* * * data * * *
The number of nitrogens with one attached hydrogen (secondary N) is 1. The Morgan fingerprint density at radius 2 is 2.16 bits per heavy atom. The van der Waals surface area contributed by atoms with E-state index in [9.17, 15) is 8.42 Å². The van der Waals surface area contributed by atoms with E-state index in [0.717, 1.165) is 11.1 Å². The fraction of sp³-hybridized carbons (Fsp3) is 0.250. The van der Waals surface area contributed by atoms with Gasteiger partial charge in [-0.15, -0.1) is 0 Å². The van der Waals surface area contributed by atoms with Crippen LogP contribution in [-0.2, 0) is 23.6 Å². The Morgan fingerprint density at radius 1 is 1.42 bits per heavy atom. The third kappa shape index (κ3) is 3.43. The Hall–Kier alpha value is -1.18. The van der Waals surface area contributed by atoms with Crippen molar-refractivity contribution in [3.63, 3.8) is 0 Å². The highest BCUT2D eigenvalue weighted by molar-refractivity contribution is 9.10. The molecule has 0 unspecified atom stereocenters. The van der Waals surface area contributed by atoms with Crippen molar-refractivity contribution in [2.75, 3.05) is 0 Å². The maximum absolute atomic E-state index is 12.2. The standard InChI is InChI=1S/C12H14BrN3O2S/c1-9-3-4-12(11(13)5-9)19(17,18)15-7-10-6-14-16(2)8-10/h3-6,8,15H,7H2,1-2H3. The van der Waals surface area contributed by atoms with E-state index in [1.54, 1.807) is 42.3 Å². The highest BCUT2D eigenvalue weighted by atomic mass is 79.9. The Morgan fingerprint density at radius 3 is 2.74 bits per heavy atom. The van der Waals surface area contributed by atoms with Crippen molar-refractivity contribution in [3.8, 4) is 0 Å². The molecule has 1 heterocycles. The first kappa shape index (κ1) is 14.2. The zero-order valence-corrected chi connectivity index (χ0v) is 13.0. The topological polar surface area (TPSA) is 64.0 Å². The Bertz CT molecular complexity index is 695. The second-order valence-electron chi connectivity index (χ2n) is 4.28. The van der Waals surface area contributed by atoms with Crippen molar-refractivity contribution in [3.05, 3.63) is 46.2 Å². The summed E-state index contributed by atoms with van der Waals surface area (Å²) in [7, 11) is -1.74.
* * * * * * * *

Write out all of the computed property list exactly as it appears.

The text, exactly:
The number of nitrogens with one attached hydrogen (secondary N) is 1. The Morgan fingerprint density at radius 2 is 2.16 bits per heavy atom. The van der Waals surface area contributed by atoms with E-state index in [9.17, 15) is 8.42 Å². The van der Waals surface area contributed by atoms with E-state index in [0.717, 1.165) is 11.1 Å². The fraction of sp³-hybridized carbons (Fsp3) is 0.250. The van der Waals surface area contributed by atoms with Gasteiger partial charge in [-0.15, -0.1) is 0 Å². The van der Waals surface area contributed by atoms with Crippen LogP contribution in [-0.2, 0) is 23.6 Å². The Morgan fingerprint density at radius 1 is 1.42 bits per heavy atom. The third kappa shape index (κ3) is 3.43. The Hall–Kier alpha value is -1.18. The van der Waals surface area contributed by atoms with Crippen molar-refractivity contribution in [3.63, 3.8) is 0 Å². The highest BCUT2D eigenvalue weighted by molar-refractivity contribution is 9.10. The molecule has 0 unspecified atom stereocenters. The van der Waals surface area contributed by atoms with Crippen molar-refractivity contribution in [2.75, 3.05) is 0 Å². The maximum absolute atomic E-state index is 12.2. The standard InChI is InChI=1S/C12H14BrN3O2S/c1-9-3-4-12(11(13)5-9)19(17,18)15-7-10-6-14-16(2)8-10/h3-6,8,15H,7H2,1-2H3. The van der Waals surface area contributed by atoms with E-state index in [1.54, 1.807) is 42.3 Å². The highest BCUT2D eigenvalue weighted by atomic mass is 79.9. The Morgan fingerprint density at radius 3 is 2.74 bits per heavy atom. The van der Waals surface area contributed by atoms with Crippen molar-refractivity contribution in [3.8, 4) is 0 Å². The molecule has 1 heterocycles. The first kappa shape index (κ1) is 14.2. The zero-order valence-corrected chi connectivity index (χ0v) is 13.0. The topological polar surface area (TPSA) is 64.0 Å². The Bertz CT molecular complexity index is 695. The second-order valence-electron chi connectivity index (χ2n) is 4.28. The van der Waals surface area contributed by atoms with Crippen molar-refractivity contribution in [3.05, 3.63) is 46.2 Å². The summed E-state index contributed by atoms with van der Waals surface area (Å²) in [7, 11) is -1.74.